While most episodes depict the Deborah/Ava dynamic brilliantly, episode five stood out in that regard. The two women exhibit an extraordinary level of comfort with each other, allowing their vulnerabilities to shine through more than ever before. Deborah’s character development throughout the seasons is truly impressive. While some may view it as out of character, I believe she is still very much herself. Previously, we didn’t have many opportunities to see behind her facade; Deborah always held back. She did not have anyone to talk to, she did not have anyone who challenged her and who told her the truth. Then Ava came along, and as their relationship deepened, and they grew to know, like, and understand each other in ways that no one else does, Deborah felt less inclined to constantly hide behind her tough exterior. Ava is her only true friend, her best friend, her soulmate even. While so far, their relationship has been platonic, there are certainly several moments that suggest that there is the potential for it to turn romantic in the future. But the question is do TPTB have the courage to actually go down that road? 

A concerning detail about this episode that almost gets lost amid all the great Deborah/Ava moments is the fact that Marcus was offered a job, and he actually seems to be considering it. Deborah heavily relies on Marcus, and his departure would leave big shoes that few are qualified to fill. One can only imagine how Deborah would make his life a living hell should he decide to actually walk away.

In the second episode of the week, Deborah tries to charm influential older white men who can sway the decision on the Late-Night gig she so desperately wants. They convene at a charity golf tournament at an upscale hotel, where, as luck would have it, the network CEO Bob Lipka (Tony Goldwyn) is also present. Deborah pretends to be a much worse golfer than she actually is to get Lipka’s attention, playing the damsel in distress and letting him give her pointers to improve her handicap.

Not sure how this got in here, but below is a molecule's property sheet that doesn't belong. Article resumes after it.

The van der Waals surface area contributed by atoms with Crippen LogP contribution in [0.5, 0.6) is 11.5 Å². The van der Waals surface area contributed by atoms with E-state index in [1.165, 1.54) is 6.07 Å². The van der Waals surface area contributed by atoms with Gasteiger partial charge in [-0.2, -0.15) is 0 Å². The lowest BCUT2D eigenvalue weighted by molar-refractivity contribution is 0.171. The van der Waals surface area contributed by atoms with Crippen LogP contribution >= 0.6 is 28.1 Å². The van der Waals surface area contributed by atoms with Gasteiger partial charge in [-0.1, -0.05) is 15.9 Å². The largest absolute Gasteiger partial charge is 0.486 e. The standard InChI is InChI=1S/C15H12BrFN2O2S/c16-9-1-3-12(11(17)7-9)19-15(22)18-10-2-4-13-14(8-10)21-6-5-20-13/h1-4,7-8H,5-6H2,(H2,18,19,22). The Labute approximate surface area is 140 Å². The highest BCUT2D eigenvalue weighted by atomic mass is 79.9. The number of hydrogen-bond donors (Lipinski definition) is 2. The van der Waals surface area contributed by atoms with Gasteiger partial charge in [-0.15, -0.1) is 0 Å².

However, her charade seems to be without success when she runs into Jack Danby (Luke Cook), her young and handsome rival for the Late-Night show, having dinner with Lipka. Deborah immediately senses she has lost the game, a suspicion confirmed when Danby meets her at the bar later on and brazenly invites her to be one of the first guests on his Late-Night show. The Late-Night storyline does not at all feel finished, so we can expect it to come up again before the season ends.

After finding out she didn’t get the gig, Deborah drops the charade; she has no interest in being friendly with Bob Lipka anymore. Instead, she channels her anger into her golf game, hitting the balls with fury and precision, making Lipka look like a bad golfer (which he most definitely is). However, the meaner she is to him the more interested in her he becomes. When he asks her for pointers on improving his game, he takes a chance and kisses her. Deborah is not opposed to it. They end up in his hotel room with Deborah, fueled by anger, taking the lead. While some viewers might not have been thrilled to see her with Lipka, there’s no denying that the hotel-room-scene was electrifying. It’s rare for shows to portray women over seventy as desirable and sexually active beings. Hacks consistently shatters these ageist and sexist stereotypes, and it’s an absolute delight to watch every single time. I very much hope other shows are taking note.